2. Meditate Regularly
“To overcome my anxiety, I will meditate at least 30 for 6 days a week by the end of each day. My end goal is to stop all anxiety or panic attacks from occurring within 3 months.”
S: This goal is specific—to meditate 30 minutes per day to stop anxiety attacks from occurring.
M: This goal is measurable by tracking the amount of time spent meditating and monitoring the frequency and severity of panic attacks.
A: This goal is attainable, as meditation is proven to reduce anxiety.
R: This goal is relevant to the overall end goal of improving positive mental health.
T: This goal is timebound—to stop all panic attacks from occurring within 3 months after starting meditation.
3. Seek Professional Counseling
“To help overcome my depression, I will seek professional counseling at least twice per week over the next year. In addition, I will monitor my depression by keeping track of how many negative thoughts I have per day, with the end goal being to reduce the number of negative thoughts and depression attacks by at least 90% over the next year.”
S: This goal is specific—to reduce depressive thoughts daily by 90% within the following year.
M: This goal is measurable by monitoring the number of counseling sessions per week and tracking how many depressive thoughts you have per day.
A: This goal is attainable, as reducing depression through counseling is a proven strategy.
R: This goal is relevant in improving overall positive mental health.
T: This goal is timebound—to reduce bad thoughts by 90% within the following year.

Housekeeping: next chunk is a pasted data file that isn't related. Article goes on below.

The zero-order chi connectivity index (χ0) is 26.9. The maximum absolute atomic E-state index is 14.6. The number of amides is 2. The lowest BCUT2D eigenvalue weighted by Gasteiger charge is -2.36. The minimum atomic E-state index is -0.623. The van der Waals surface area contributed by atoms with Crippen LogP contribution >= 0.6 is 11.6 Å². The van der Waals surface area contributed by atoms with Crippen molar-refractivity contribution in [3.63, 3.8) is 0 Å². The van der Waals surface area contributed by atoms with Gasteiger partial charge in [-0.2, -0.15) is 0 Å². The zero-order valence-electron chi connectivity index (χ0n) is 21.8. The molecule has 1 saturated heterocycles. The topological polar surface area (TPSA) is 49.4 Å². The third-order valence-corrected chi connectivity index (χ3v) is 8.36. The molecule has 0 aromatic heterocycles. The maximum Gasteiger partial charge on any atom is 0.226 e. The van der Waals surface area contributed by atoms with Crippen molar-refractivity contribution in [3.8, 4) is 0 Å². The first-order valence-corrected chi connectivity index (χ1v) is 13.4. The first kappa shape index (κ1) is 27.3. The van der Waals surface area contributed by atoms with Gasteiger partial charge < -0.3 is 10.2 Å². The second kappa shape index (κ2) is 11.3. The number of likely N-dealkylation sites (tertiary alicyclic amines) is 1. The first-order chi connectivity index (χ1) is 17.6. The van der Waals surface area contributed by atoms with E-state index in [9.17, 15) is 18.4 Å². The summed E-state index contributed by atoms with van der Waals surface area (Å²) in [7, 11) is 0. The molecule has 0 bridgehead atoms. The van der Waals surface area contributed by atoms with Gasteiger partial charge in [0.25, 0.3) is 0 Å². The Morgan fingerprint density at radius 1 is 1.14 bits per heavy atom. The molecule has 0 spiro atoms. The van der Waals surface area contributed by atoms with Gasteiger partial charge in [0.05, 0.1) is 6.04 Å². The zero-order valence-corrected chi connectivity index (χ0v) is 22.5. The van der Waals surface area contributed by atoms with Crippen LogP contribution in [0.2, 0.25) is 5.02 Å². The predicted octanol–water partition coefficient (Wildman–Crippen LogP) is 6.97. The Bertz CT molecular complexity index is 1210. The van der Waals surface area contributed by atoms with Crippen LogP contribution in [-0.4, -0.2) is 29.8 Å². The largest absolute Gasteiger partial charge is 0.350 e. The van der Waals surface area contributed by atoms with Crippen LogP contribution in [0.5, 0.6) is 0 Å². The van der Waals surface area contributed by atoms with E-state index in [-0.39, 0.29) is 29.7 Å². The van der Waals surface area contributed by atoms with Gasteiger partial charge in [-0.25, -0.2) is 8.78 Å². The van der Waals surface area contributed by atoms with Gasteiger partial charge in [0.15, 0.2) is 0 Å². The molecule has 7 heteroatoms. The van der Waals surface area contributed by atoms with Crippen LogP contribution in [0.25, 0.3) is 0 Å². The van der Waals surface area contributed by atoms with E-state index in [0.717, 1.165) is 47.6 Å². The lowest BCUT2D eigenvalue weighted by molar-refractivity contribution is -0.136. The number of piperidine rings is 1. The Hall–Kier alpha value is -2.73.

4. Exercise Regularly
“I will exercise for at least 60 minutes per day to reduce my stress levels. My goal is to reduce the amount of stress I feel daily by at least 75% within the next 6 months. I will monitor this through subjective means, such as judging how anxious I feel, how well I sleep, and my mood, among other factors.”
S: This goal is specific—to reduce stress levels through exercising for a certain amount of time per day.
M: This goal is measurable by tracking how much you exercise and subjectively measurable by judging how you feel based on your usual stress symptoms.
A: This goal is attainable because reducing stress through exercise is proven to work.
R: This goal is relevant, as reducing stress will improve overall mental health.
T: This goal is timebound—exercising every day and reducing stress levels by 75% within 6 months.
5. Communicate with a Friend or Family Member
“I will aim to communicate with one friend or family member for at least 45 minutes per day regarding my mental health issues and help improve my socialization and reduce time spent alone.”
S: This goal is specific—to increase time spent communicating with a close friend or family member by at least 45 minutes per day.
M: This goal is measurable by tracking how much time is spent and how often you communicate with others.
A: This goal is attainable, as everybody should have at least one person they can talk to, even if it is a mental health professional.
R: This goal is relevant because isolation and a lack of human contact are not beneficial for mental health.
T: This goal is timebound—communicating with somebody at least once every day.
Final Thoughts on SMART Goal Examples to Improve Positive Mental Health
As you can see, setting SMART goals is not that difficult, but they can be an effective tool to help you overcome various mental health issues. If you want to improve your positive mental health, setting SMART goals is something you should start doing.
And if you want more SMART goal ideas and examples, be sure to check out these blog posts:
- 5 SMART Goal Examples to Practice Daily Self-Care
- 6 SMART Goals Examples to Improve Your Relationship
- 13 SMART Goals Examples for Depression and Anxiety
Finally, if you want to take your goal-setting efforts to the next level, check out this FREE printable worksheet and a step-by-step process that will help you set effective SMART goals.